This science fiction drama directed by Antony Hoffman is set in the year 2050 when humankind has ravaged the earth so badly that there is a need for another home. Scientists have been introducing algae into the atmosphere over Mars in an attempt to oxygenate the red planet and prepare it for life. But the project isn't working and so six astronauts have been sent on a special mission to Mars.

The crew is made up of Bowman (Carrie-Anne Moss), the mission commander; Gallagher (Val Kilmer), the flight engineer; Santen (Benjamin Bratt), co-pilot; Burchenel (Tom Sizemore), lead scientist; Pettengil (Simon Baker), agricultural specialist; and Chantilas (Terence Stamp), the elder space voyager. Things go smoothly on the six-month journey but upon approach to Mars, the ship gets caught in a solar flair that badly damages the spaceship. While Bowman tries to manage damage control, the five other crewmembers escape in a pod that bounces on the Martian landscape. Chantilas incurs a ruptured spleen and volunteers to be left behind since the men have only a brief period of time to reach a station with breathable oxygen, food, and supplies. His self-sacrifice fits right in with his spiritual nature. He's the only one on board who believes that space exploration serves to bring us closer to God and the immense mysteries of the universe.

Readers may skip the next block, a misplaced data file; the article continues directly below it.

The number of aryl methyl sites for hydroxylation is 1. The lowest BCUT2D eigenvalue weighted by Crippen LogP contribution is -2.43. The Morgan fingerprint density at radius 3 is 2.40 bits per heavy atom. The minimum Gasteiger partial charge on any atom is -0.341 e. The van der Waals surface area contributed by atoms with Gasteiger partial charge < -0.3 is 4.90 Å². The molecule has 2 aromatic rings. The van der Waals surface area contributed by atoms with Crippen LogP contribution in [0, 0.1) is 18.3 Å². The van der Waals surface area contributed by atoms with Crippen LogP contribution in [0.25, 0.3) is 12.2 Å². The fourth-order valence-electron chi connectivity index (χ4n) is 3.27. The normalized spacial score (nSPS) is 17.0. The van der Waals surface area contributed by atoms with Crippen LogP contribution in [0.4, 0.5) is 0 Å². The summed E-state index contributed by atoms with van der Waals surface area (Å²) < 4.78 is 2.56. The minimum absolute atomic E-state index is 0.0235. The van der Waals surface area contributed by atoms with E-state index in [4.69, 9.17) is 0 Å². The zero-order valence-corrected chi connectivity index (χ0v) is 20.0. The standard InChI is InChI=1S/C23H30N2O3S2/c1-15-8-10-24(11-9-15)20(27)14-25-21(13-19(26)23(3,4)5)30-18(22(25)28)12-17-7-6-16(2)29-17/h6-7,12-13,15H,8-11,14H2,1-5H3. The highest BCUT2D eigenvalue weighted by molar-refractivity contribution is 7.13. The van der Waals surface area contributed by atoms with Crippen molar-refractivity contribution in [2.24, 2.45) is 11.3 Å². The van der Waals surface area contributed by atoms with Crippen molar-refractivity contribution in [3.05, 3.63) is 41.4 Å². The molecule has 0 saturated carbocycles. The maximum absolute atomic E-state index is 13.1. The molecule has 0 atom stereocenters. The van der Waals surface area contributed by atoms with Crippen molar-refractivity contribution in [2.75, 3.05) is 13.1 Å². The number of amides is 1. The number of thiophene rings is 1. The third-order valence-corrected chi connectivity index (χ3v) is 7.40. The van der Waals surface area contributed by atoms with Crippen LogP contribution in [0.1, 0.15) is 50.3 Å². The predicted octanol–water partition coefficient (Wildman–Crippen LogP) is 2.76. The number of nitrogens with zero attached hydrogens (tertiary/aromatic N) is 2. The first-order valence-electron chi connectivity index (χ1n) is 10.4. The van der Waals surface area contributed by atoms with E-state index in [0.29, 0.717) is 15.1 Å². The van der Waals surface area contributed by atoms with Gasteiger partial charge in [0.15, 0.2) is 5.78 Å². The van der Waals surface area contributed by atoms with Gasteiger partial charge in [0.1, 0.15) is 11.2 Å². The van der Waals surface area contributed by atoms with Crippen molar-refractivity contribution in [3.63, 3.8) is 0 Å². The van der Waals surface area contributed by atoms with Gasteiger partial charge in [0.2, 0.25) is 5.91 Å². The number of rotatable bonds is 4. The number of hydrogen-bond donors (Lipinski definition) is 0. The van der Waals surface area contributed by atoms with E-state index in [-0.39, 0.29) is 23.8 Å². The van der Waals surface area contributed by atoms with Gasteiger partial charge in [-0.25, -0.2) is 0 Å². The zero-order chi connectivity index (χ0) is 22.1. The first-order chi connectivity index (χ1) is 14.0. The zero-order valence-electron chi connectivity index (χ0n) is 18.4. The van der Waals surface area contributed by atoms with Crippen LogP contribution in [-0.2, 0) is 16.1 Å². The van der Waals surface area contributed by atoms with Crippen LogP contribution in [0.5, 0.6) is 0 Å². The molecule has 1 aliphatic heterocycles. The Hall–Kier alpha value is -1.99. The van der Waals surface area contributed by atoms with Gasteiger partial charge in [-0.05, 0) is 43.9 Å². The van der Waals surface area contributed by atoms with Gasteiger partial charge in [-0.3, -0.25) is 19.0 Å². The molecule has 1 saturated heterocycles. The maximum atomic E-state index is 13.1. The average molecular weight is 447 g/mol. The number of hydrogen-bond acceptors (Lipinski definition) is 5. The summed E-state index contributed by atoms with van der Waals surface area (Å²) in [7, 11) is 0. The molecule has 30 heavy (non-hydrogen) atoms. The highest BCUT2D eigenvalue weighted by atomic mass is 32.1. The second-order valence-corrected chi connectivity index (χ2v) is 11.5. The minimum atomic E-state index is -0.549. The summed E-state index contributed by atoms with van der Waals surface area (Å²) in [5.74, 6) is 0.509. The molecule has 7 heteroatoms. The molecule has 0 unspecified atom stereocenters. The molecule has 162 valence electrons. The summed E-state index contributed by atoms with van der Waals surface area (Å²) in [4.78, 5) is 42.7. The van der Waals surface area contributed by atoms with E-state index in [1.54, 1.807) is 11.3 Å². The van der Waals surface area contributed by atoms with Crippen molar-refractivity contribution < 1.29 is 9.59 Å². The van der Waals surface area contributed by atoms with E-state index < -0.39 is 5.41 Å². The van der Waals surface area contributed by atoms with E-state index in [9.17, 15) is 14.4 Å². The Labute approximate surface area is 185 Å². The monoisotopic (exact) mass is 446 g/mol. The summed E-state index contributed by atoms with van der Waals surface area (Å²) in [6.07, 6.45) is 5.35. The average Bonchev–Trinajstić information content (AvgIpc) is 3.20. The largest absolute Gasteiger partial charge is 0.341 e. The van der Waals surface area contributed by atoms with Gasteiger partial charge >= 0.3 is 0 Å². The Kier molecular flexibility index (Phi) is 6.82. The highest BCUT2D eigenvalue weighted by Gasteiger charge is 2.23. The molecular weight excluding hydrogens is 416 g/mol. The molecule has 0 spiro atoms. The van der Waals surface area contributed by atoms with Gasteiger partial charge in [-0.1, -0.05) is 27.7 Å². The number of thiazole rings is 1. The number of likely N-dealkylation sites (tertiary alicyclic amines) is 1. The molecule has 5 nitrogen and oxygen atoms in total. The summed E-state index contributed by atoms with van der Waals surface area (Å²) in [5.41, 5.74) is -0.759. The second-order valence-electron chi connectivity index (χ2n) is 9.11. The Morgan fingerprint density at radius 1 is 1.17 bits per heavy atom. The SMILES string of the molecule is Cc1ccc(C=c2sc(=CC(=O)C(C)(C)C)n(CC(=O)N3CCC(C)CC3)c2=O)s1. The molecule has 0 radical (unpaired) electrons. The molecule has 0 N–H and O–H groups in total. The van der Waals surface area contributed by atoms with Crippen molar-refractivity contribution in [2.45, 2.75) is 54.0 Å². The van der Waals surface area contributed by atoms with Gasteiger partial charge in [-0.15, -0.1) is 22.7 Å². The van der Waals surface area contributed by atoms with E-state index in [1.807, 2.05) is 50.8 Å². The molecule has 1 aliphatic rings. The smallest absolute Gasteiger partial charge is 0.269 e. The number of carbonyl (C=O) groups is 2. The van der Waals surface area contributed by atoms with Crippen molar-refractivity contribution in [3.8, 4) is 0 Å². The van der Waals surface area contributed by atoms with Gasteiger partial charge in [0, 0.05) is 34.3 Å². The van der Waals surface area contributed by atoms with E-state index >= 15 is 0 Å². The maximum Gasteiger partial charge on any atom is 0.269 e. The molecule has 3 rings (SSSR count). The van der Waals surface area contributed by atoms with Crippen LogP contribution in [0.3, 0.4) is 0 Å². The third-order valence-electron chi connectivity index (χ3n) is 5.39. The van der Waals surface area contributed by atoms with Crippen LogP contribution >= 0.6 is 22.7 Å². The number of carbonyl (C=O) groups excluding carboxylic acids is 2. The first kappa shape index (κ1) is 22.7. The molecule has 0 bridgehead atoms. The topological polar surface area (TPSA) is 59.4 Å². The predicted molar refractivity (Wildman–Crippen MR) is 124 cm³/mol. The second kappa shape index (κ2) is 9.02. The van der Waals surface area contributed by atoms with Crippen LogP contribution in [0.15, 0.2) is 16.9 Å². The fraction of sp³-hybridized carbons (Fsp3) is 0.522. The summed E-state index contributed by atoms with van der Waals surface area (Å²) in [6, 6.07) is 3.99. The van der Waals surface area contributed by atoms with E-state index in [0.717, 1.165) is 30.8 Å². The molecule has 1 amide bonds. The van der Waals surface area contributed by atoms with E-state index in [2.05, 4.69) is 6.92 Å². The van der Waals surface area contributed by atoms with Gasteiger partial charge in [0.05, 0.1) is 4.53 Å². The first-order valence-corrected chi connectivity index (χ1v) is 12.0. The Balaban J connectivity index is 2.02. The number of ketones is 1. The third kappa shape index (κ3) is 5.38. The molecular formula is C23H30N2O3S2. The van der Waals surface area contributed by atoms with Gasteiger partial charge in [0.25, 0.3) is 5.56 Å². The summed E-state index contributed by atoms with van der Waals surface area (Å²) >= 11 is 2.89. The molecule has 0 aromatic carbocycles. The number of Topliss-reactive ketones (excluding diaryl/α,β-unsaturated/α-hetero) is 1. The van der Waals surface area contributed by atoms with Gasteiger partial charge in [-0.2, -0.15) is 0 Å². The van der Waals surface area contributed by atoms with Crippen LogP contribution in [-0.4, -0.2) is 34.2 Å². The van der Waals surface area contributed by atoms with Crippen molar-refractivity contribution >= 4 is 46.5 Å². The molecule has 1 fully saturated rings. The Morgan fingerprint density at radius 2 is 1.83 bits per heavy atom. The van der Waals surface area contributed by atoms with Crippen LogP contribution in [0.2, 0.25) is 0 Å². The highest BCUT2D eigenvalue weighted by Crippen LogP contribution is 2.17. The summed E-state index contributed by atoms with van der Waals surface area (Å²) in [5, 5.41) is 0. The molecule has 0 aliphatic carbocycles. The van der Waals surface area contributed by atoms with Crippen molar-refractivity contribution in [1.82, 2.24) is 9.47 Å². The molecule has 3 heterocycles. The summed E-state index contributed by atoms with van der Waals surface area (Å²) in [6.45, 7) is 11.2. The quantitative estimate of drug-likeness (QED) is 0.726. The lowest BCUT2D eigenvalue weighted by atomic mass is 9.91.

After discovering that their outpost has been destroyed, the other crewmembers are surprised to find out they can breathe on Mars without their helmets. Their most severe problems come from their own natures. Clearly, there will never be a place in outer space that can serve as the New Jerusalem because we carry all of our demons with us wherever we go, particularly our propensity for violence, betrayal, and self-centeredness.

In the most innovative twist in this scientific thriller, it turns out that the greatest threat to the mission is an out-of-whack robotic assistant that has switched into killer military mode. Humans, it seems, are a danger to all of the galaxy, thanks to the technology we have created to destroy others. Red Planet convincingly demonstrates that the shadow side of science is scary — very scary indeed.